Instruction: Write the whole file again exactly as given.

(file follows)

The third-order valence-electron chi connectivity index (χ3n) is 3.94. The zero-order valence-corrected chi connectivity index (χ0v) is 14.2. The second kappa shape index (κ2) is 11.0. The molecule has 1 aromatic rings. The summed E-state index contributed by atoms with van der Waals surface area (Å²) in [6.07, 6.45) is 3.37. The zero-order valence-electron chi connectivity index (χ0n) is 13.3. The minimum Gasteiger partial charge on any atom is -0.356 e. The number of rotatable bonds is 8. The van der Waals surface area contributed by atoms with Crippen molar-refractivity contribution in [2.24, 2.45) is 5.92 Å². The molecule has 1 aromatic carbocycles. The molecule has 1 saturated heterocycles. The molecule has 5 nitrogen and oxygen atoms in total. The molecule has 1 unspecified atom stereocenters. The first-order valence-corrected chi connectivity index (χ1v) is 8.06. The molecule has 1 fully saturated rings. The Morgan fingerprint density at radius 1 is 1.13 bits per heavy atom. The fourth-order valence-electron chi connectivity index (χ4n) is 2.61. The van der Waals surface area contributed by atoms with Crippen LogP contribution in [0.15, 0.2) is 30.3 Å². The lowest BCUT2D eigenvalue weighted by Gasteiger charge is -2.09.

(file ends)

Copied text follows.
The third-order valence-electron chi connectivity index (χ3n) is 3.94. The zero-order valence-corrected chi connectivity index (χ0v) is 14.2. The second kappa shape index (κ2) is 11.0. The molecule has 1 aromatic rings. The summed E-state index contributed by atoms with van der Waals surface area (Å²) in [6.07, 6.45) is 3.37. The zero-order valence-electron chi connectivity index (χ0n) is 13.3. The minimum Gasteiger partial charge on any atom is -0.356 e. The number of rotatable bonds is 8. The van der Waals surface area contributed by atoms with Crippen molar-refractivity contribution in [2.24, 2.45) is 5.92 Å². The molecule has 1 aromatic carbocycles. The molecule has 1 saturated heterocycles. The molecule has 5 nitrogen and oxygen atoms in total. The molecule has 1 unspecified atom stereocenters. The first-order valence-corrected chi connectivity index (χ1v) is 8.06. The molecule has 1 fully saturated rings. The Morgan fingerprint density at radius 1 is 1.13 bits per heavy atom. The fourth-order valence-electron chi connectivity index (χ4n) is 2.61. The van der Waals surface area contributed by atoms with Crippen LogP contribution in [0.15, 0.2) is 30.3 Å². The lowest BCUT2D eigenvalue weighted by Gasteiger charge is -2.09.